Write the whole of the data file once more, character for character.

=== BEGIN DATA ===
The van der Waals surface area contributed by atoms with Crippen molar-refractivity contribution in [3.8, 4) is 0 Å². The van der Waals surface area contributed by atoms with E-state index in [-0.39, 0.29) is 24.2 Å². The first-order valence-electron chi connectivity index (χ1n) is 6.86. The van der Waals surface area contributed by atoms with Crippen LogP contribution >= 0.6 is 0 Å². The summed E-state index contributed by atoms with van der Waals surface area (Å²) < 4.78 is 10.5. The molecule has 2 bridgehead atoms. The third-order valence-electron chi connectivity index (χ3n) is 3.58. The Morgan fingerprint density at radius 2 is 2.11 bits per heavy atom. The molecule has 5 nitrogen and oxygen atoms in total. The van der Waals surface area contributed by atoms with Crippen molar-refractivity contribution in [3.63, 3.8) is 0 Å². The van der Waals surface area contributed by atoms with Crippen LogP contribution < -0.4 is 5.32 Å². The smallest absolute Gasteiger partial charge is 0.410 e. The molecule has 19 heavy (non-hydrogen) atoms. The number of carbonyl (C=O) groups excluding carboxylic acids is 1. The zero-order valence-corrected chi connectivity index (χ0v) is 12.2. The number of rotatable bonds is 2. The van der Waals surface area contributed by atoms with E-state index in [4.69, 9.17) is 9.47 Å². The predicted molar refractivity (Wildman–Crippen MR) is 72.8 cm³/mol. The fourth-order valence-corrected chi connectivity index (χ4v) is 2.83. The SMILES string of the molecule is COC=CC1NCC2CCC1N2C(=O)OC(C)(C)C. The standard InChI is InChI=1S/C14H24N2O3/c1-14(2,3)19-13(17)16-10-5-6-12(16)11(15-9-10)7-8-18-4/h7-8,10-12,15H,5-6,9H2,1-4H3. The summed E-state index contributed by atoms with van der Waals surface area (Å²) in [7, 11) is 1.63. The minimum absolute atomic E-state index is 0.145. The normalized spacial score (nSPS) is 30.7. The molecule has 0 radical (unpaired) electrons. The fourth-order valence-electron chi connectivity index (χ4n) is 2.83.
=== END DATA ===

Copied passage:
The van der Waals surface area contributed by atoms with Crippen molar-refractivity contribution in [3.8, 4) is 0 Å². The van der Waals surface area contributed by atoms with E-state index in [-0.39, 0.29) is 24.2 Å². The first-order valence-electron chi connectivity index (χ1n) is 6.86. The van der Waals surface area contributed by atoms with Crippen LogP contribution >= 0.6 is 0 Å². The summed E-state index contributed by atoms with van der Waals surface area (Å²) < 4.78 is 10.5. The molecule has 2 bridgehead atoms. The third-order valence-electron chi connectivity index (χ3n) is 3.58. The Morgan fingerprint density at radius 2 is 2.11 bits per heavy atom. The molecule has 5 nitrogen and oxygen atoms in total. The van der Waals surface area contributed by atoms with Crippen molar-refractivity contribution in [3.63, 3.8) is 0 Å². The van der Waals surface area contributed by atoms with Crippen LogP contribution < -0.4 is 5.32 Å². The smallest absolute Gasteiger partial charge is 0.410 e. The molecule has 19 heavy (non-hydrogen) atoms. The number of carbonyl (C=O) groups excluding carboxylic acids is 1. The zero-order valence-corrected chi connectivity index (χ0v) is 12.2. The number of rotatable bonds is 2. The van der Waals surface area contributed by atoms with E-state index in [4.69, 9.17) is 9.47 Å². The predicted molar refractivity (Wildman–Crippen MR) is 72.8 cm³/mol. The fourth-order valence-corrected chi connectivity index (χ4v) is 2.83. The SMILES string of the molecule is COC=CC1NCC2CCC1N2C(=O)OC(C)(C)C. The standard InChI is InChI=1S/C14H24N2O3/c1-14(2,3)19-13(17)16-10-5-6-12(16)11(15-9-10)7-8-18-4/h7-8,10-12,15H,5-6,9H2,1-4H3. The summed E-state index contributed by atoms with van der Waals surface area (Å²) in [7, 11) is 1.63. The minimum absolute atomic E-state index is 0.145. The normalized spacial score (nSPS) is 30.7. The molecule has 0 radical (unpaired) electrons. The fourth-order valence-electron chi connectivity index (χ4n) is 2.83.